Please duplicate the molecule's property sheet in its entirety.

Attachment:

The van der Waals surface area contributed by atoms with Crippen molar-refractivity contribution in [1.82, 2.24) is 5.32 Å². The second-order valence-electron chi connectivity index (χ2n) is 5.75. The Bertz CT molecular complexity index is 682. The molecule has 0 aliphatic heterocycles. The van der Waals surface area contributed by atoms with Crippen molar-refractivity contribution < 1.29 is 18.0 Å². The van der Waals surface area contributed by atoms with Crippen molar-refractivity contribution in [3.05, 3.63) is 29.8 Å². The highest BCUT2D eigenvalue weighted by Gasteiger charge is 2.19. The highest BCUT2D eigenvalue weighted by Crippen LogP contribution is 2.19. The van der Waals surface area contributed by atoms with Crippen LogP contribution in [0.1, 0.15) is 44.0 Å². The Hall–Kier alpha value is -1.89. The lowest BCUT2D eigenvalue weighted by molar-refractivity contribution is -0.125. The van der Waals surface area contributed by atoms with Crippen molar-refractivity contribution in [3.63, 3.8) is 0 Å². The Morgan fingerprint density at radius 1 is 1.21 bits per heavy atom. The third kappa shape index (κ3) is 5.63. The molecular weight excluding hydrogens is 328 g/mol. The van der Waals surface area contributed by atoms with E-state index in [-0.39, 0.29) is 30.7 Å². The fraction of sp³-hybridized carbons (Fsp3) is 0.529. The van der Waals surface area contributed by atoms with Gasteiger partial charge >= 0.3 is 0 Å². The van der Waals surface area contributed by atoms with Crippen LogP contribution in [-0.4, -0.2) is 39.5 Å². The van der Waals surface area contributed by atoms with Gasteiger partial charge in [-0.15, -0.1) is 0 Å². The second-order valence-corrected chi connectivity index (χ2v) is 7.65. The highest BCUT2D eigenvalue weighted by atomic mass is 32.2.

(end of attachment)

The van der Waals surface area contributed by atoms with Crippen molar-refractivity contribution in [1.82, 2.24) is 5.32 Å². The second-order valence-electron chi connectivity index (χ2n) is 5.75. The Bertz CT molecular complexity index is 682. The molecule has 0 aliphatic heterocycles. The van der Waals surface area contributed by atoms with Crippen molar-refractivity contribution < 1.29 is 18.0 Å². The van der Waals surface area contributed by atoms with Crippen molar-refractivity contribution in [3.05, 3.63) is 29.8 Å². The highest BCUT2D eigenvalue weighted by Gasteiger charge is 2.19. The highest BCUT2D eigenvalue weighted by Crippen LogP contribution is 2.19. The van der Waals surface area contributed by atoms with Crippen LogP contribution in [0.1, 0.15) is 44.0 Å². The Hall–Kier alpha value is -1.89. The lowest BCUT2D eigenvalue weighted by molar-refractivity contribution is -0.125. The van der Waals surface area contributed by atoms with Crippen molar-refractivity contribution in [3.63, 3.8) is 0 Å². The Morgan fingerprint density at radius 1 is 1.21 bits per heavy atom. The third kappa shape index (κ3) is 5.63. The molecular weight excluding hydrogens is 328 g/mol. The van der Waals surface area contributed by atoms with E-state index in [-0.39, 0.29) is 30.7 Å². The fraction of sp³-hybridized carbons (Fsp3) is 0.529. The van der Waals surface area contributed by atoms with Gasteiger partial charge >= 0.3 is 0 Å². The van der Waals surface area contributed by atoms with Crippen LogP contribution in [-0.4, -0.2) is 39.5 Å². The van der Waals surface area contributed by atoms with Gasteiger partial charge in [-0.15, -0.1) is 0 Å². The second-order valence-corrected chi connectivity index (χ2v) is 7.65. The highest BCUT2D eigenvalue weighted by atomic mass is 32.2.